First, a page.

Gettysburg is the site of the bloodiest conflict and most pivotal battle of the Civil War, where, in July 1863, 150,000 Union and Confederate soldiers fought for three days to determine the future of the United States. In the end, more than 51,000 soldiers were killed, wounded, captured, or missing. The vast battlefield has been preserved to allow visitors to tread the same complicated and varied terrain of hills, fields, woods, and orchards as the soldiers.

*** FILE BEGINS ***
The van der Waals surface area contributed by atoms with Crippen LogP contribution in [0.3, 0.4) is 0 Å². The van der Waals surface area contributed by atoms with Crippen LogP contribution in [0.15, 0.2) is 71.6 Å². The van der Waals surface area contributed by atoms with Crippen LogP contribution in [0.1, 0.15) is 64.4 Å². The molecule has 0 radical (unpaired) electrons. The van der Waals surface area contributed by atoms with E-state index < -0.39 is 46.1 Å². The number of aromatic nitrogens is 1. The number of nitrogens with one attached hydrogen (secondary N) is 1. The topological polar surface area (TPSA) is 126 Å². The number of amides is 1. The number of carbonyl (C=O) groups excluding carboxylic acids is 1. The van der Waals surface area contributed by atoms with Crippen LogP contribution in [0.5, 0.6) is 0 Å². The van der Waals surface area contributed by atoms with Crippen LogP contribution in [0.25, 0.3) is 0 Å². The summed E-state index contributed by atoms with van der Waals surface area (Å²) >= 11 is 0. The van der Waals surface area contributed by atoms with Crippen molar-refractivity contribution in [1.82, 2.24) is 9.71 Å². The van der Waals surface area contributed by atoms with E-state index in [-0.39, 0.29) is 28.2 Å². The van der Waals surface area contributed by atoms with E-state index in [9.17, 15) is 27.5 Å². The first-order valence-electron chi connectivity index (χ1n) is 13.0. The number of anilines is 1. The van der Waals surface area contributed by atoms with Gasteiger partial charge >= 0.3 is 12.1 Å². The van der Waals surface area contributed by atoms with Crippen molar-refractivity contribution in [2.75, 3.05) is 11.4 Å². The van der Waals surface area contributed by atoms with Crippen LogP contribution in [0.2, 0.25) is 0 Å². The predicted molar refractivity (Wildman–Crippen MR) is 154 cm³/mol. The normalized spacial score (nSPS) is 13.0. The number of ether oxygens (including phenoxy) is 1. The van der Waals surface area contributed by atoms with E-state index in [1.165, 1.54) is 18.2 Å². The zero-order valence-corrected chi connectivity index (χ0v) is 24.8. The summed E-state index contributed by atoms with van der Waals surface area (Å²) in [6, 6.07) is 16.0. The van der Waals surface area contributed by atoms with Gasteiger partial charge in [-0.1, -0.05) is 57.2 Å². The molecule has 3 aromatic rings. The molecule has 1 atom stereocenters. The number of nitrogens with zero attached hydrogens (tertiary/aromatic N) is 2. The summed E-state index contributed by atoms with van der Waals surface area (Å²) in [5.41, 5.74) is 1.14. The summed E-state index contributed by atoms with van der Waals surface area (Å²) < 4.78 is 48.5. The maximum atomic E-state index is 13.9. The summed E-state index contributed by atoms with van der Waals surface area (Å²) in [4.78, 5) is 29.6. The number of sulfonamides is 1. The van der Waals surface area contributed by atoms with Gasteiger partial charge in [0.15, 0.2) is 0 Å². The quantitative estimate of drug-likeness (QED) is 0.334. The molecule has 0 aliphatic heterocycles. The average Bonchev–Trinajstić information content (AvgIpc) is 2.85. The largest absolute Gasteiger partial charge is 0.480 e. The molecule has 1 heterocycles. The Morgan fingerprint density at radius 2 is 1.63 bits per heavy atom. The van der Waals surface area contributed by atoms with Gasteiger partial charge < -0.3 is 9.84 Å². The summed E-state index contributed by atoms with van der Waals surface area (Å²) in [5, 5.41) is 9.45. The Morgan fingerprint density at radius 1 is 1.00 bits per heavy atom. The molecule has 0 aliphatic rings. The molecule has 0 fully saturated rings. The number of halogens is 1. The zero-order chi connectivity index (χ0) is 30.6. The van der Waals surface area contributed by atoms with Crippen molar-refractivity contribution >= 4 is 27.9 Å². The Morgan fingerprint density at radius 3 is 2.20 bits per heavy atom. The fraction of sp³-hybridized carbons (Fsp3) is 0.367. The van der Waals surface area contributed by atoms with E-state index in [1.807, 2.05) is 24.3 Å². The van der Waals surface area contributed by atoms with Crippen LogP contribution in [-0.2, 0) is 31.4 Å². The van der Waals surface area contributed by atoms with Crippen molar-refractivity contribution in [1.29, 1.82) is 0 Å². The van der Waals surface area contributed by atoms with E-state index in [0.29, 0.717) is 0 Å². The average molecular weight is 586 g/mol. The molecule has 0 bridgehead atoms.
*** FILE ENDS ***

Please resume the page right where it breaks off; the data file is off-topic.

The first stop on your visit should be the Gettysburg National Military Park Visitor Center, where you can begin one of the many battlefield tours the National Park Service offers, including a guided bus tour, private tours with guides who will accompany you in your car, an audio tape timed to the marked plaques, a guided bicycle trip, and a horseback riding tour. It's a large site to explore, but be sure to stop and see the huge boulders at Devil's Den as well as nearby Little Round Top, which holds a commanding view of most of the battlefield.